Jump to content




Welcome to Unexplained Mysteries! Please sign in or create an account to start posting and to access a host of extra features.


- - - - -

Bacteria turns toxic chemicals in to gold


  • Please log in to reply
25 replies to this topic

#16    White Unicorn

White Unicorn

    Astral Projection

  • Member
  • PipPipPipPipPip
  • 713 posts
  • Joined:19 Oct 2011
  • Gender:Not Selected

Posted 06 October 2012 - 12:07 AM

View Post27vet, on 05 October 2012 - 09:04 PM, said:

The gold is part of the source compound. The bacteria is just splitting the molecule. We got a long way to go to transform one element into another.

Except for CERN like experiments, heard they did that a decades ago but it was more way more costly to be practical.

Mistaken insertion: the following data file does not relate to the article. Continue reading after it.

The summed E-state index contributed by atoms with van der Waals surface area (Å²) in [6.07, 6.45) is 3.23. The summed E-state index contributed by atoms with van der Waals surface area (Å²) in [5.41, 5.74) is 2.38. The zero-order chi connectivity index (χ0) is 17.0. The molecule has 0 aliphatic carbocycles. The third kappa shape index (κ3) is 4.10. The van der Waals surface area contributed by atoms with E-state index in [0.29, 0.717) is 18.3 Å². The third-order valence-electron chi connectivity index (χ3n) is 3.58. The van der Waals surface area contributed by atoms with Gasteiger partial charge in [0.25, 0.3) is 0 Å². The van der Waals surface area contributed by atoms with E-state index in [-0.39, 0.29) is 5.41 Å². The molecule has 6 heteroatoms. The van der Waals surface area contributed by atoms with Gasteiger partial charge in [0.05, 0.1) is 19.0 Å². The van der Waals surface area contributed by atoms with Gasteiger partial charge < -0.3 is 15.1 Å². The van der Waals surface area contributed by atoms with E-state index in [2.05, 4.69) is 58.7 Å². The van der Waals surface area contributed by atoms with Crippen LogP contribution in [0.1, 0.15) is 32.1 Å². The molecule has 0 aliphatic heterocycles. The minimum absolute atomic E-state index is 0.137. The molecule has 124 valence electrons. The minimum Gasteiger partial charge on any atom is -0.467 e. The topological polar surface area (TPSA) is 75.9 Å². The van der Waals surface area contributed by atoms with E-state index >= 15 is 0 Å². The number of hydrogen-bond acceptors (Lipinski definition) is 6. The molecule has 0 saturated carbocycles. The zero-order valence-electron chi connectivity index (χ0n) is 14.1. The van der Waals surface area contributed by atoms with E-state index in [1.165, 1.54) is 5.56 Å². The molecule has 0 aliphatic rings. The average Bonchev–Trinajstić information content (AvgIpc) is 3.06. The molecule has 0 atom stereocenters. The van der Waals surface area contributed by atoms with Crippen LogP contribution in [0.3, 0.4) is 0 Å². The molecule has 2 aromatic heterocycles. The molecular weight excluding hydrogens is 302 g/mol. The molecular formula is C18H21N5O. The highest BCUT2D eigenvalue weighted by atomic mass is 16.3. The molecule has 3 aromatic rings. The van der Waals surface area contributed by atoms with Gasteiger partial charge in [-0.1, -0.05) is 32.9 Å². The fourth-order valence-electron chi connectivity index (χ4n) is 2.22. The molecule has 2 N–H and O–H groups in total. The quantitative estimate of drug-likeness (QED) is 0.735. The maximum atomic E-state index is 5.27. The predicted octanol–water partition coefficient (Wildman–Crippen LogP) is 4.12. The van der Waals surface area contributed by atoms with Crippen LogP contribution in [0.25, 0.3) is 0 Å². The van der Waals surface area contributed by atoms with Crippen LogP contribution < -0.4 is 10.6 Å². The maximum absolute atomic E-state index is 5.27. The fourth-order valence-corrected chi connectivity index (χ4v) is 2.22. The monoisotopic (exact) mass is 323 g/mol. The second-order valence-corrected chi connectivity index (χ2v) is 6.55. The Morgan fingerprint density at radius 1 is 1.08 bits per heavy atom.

#17    Professor T

Professor T

    Λ Ο Δ

  • Member
  • 2,390 posts
  • Joined:11 Jul 2012
  • Gender:Not Selected

  • I'm not really a Professor so don't take my words as Gospel

Posted 06 October 2012 - 01:10 AM

This sounds like a bit of JP Morgan propaganda to me..


#18    UFO_Monster

UFO_Monster

    Psychic Spy

  • Member
  • PipPipPipPipPipPipPipPip
  • 2,029 posts
  • Joined:20 Apr 2007
  • Gender:Male
  • Location:Charleston, West Virginia

  • 私は宇宙のガーディアンです

Posted 06 October 2012 - 03:51 AM

Perhaps there is hope for the gold standard after all?


#19    King Fluffs

King Fluffs

    The Resident Misanthrope

  • Member
  • PipPipPipPipPipPipPipPip
  • 1,111 posts
  • Joined:23 Dec 2010
  • Gender:Male
  • Location:England

  • Shadows protect my angel in white...

Posted 07 October 2012 - 08:55 AM

Awesome.
Hopefully the value of gold drops, then I can paint everything with it.